(For Your Consideration*)
In ranked voting / instant run-off voting (1) the most widely supported candidate wins, regardless of party affiliation; (2) there's no vote splitting — and no votes are needlessly wasted; And, perhaps best of all (3), strong independent candidates can go for the win, without worrying about spoiling the results.**
How it Works*
Rather than being limited to just one — potentially vote splitting — selection, voters indicate their 1st, 2nd, (etc.) preferences on the ballot,
And the winner — who almost always has more than 50% constituent support — is arrived at by sorting and counting the ballots according to each voter's favourite choice, then dropping the least competitive candidates from the contest (one at a time) and transferring those ballots to those voter's next favourite pick;
i.e.*It simulates an exhaustive run-off election on a single ballot.
(Hence the name, instant run-off.)
- Unlike proportional representation, the autonomy of the individual MP isn't weakened by bureaucratic (back-room) party patronage.
- Unlike first-past-the-post, it strongly favours straight-talking underdog pragmatists over narrow-minded, negative, wedge-issue bureaucrats.
- Think Abraham Lincoln; not most 1860 Republicans' first choice — but overwhelmingly liked the most by the most, all things considered. (A middle of the road pragmatist, with broad enough appeal to hold the union together — through 4 years of catastrophic ideological war...)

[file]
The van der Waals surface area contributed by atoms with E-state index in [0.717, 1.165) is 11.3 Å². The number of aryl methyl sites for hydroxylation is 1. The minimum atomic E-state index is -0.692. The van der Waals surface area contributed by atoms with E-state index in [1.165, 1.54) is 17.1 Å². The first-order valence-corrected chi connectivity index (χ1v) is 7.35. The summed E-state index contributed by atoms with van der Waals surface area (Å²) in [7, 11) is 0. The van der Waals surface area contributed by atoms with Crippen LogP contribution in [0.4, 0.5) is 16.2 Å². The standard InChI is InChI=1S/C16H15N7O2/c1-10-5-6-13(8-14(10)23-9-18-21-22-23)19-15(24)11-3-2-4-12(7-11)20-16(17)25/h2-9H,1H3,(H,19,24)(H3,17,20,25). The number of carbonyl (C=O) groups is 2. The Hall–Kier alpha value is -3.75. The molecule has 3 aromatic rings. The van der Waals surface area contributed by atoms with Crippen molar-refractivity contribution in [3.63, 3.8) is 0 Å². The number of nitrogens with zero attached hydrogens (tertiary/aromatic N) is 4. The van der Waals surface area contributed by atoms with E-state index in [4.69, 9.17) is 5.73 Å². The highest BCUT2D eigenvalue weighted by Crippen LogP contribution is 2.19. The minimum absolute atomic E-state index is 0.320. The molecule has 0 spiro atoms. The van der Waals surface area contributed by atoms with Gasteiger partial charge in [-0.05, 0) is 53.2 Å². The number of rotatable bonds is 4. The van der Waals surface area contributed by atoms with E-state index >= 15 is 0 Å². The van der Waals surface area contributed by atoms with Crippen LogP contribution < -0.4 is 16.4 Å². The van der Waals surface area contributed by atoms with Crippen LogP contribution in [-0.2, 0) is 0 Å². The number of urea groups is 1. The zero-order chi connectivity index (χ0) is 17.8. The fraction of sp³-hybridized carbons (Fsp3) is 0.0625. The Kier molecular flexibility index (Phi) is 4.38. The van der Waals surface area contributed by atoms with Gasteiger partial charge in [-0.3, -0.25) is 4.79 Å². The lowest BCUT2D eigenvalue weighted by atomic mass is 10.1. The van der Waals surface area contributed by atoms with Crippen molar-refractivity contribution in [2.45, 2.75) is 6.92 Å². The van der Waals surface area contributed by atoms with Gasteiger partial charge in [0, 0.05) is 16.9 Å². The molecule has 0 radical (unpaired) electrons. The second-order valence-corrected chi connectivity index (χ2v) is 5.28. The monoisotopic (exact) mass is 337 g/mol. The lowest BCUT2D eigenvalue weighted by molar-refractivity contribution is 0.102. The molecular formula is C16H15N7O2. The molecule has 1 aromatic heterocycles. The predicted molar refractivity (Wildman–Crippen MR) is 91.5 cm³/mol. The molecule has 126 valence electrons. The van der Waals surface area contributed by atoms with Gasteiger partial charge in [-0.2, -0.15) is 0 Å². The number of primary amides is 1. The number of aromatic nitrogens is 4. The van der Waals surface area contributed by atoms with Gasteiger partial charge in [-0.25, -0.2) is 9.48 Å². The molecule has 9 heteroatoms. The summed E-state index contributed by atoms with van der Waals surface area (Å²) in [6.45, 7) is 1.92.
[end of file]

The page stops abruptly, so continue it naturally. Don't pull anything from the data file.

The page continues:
- ** re. strong independent candidates: This point probably shouldn't be underestimated when considering why so many elected representatives oppose the issue. i.e. It undermines the importance of Party affiliation, and encourages popular pragmatists to put them out of a job.
- Contrary to popular belief, computerized voting is completely unnecessary.* (All you need is good old-fashioned grade 2 addition, a pencil, some paper, and a conference call between polls to tally each round's results.)
[ *Hand counting is simplified by sorting the ballots into individual favourite stacks — according to each voter's favourite pick (the first-round totals for each candidate); counting, double-checking and recording these totals — and the total required for a majority; and (from then on out), keeping the transferred and sorted ballot stacks (from each rounds newly eliminated candidate) separate from the larger, previous stacks. (Until the new, adjusted totals are double-checked.)
(You only sort, recount and double-check the eliminated candidate's ballots, and add those ballots to the previous totals.)]
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[ THE DOWNSIDE?? Better independent candidates and a weakened party system would, inevitably, lead to more fractious, minority governments... (Not necessarily a bad thing -- particularly when both the quality and the autonomy of individual m.p.s is broadly improved...)]
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(Thanks for your interest,
and all the best.)